Science of Reminiscence Therapy

Benefits and Challenges of Reminiscence Therapy

The cognitive deficits and behavioral symptoms of Alzheimer’s disease (AD) and other forms of dementia are difficult to treat. Alzheimer’s drugs have had only limited success, and many disappointing results have recently been reported.1  For this reason, there has been a renewed focus on non-pharmaceutical approaches that can target mood and physiological distress, rather than on pharmaceutical approaches that slow the progression of the disease.

Reminiscence Therapy (RT) is behavioral intervention that involves the introduction of familiar pictures, music, or other materials to help individuals reminisce about their past experiences. RT is the most commonly used non-pharmacological therapy in AD and other types of dementia, and has been used since the 1960s for home care and in the nursing home and hospital settings.2

RT has been shown in over 30 years of published research to have a positive impact on mood and cognition in individuals with AD or other dementias and in seniors experiencing isolation.3-6  Specifically, RT has been found to decrease depressive emotions7-9 and feelings of loneliness,10  and to increase psychological well-being,8,9,11  life satisfaction,7,8.12-19 and communication.10 In addition, RT was found to increase cognitive level11,20  and social activities,21 and have a positive effect on activities of daily living.20 A recent meta-analysis of 12 randomized controlled studies demonstrated that RT significantly reduced depression, and concluded that RT should be considered as routine care for those with dementia, particularly for dementia patients in memory care facilities.22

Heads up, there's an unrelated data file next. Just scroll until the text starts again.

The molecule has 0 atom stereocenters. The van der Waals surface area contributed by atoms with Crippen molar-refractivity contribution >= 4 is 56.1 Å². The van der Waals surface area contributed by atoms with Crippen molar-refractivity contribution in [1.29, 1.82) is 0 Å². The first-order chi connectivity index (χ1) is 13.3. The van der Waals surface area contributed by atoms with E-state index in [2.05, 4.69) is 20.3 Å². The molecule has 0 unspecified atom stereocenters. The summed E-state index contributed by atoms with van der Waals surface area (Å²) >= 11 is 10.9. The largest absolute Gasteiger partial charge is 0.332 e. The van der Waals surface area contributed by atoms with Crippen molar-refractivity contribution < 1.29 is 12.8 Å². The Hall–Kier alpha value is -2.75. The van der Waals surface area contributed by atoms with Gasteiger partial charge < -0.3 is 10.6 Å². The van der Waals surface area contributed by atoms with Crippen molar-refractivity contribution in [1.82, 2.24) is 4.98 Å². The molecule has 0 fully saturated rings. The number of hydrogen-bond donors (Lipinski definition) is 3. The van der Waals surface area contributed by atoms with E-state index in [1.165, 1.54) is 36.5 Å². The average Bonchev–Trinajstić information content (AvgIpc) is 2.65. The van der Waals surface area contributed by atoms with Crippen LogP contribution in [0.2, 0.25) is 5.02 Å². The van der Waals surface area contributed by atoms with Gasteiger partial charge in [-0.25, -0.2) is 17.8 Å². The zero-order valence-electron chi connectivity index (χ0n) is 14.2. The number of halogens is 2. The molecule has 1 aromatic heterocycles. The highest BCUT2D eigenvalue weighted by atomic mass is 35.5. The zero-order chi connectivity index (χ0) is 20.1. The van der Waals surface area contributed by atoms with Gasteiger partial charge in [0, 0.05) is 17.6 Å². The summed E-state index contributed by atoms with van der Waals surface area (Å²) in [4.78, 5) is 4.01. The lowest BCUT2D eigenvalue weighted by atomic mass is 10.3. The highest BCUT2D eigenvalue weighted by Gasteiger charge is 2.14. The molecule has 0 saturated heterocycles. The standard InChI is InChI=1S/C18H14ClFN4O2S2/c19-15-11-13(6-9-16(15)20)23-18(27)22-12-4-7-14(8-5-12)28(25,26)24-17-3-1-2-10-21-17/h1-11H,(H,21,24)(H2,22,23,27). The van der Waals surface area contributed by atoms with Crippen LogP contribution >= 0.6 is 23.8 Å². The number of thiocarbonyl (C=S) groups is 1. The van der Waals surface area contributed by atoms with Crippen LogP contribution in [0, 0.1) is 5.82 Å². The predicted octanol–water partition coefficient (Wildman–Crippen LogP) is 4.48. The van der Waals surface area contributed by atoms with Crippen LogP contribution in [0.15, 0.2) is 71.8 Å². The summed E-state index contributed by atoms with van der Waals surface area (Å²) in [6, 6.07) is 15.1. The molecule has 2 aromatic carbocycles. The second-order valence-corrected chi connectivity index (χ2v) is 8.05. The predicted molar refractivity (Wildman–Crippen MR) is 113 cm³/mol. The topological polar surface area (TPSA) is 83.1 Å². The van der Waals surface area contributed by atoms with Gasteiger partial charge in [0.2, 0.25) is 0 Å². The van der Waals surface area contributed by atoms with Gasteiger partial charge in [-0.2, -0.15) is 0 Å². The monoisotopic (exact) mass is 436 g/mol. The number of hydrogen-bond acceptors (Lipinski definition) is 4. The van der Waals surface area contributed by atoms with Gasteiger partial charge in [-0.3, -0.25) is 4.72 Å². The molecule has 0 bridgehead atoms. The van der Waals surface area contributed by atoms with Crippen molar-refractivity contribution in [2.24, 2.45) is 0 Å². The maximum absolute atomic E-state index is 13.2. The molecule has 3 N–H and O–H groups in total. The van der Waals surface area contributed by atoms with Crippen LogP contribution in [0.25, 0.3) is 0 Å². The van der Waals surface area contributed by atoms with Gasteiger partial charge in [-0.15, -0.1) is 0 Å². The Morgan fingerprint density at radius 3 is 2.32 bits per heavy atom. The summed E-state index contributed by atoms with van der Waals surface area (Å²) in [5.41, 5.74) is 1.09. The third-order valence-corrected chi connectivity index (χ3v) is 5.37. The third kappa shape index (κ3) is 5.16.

Major limitations of this therapy, however, are that it is highly labor-intensive, is typically provided in a formal group therapy session, is only provided once a week, and is only provided within a limited time-frame, which greatly limits the consistent use of RT. Frequent one-on-one RT with a patient is believed to be more effective, but is very time consuming and burdensome for the caregiver and is not practical in most settings.

The ReminX Solution

ReminX is a digital therapeutic that allows Reminiscence Therapy to be personalized and delivered directly to seniors without the structured time requirement or one-on-one administration that is needed with traditional RT. The goal is to scale RT such that it can become a practical and accessible adjunct behavioral intervention for seniors experiencing loneliness and isolation as well as those with Alzheimer’s and dementia. ReminX also is intended to assist the family caregiver, by enabling them to care of their loved one remotely and to enroll other friends and family in care.

A recent clinical pilot study was performed in collaboration with UC San Diego to determine whether ReminX could be used to deliver RT in the home setting. Results indicated that patients reported significantly less anxiety, depression, and overall emotional distress after having viewed their customized stories. Furthermore, patient’s caregivers also reported that the patient appeared less emotionally distressed. The accessibility and ease of use of the software system suggests that this technology holds great promise for bringing important aspects of reminiscence therapy to patients with dementia who are suffering from various mood symptoms.

Supporting References:

1  Ogg JC. The list of failed Alzheimer’s drug treatments keeps growing. 24/7 Wall St.. September 26, 2017.

2  Kupucu, Duru Aşiret. The use of Reminiscence Therapy in Alzheimer Patients. J Neurology & Stroke. 6(2). 2017.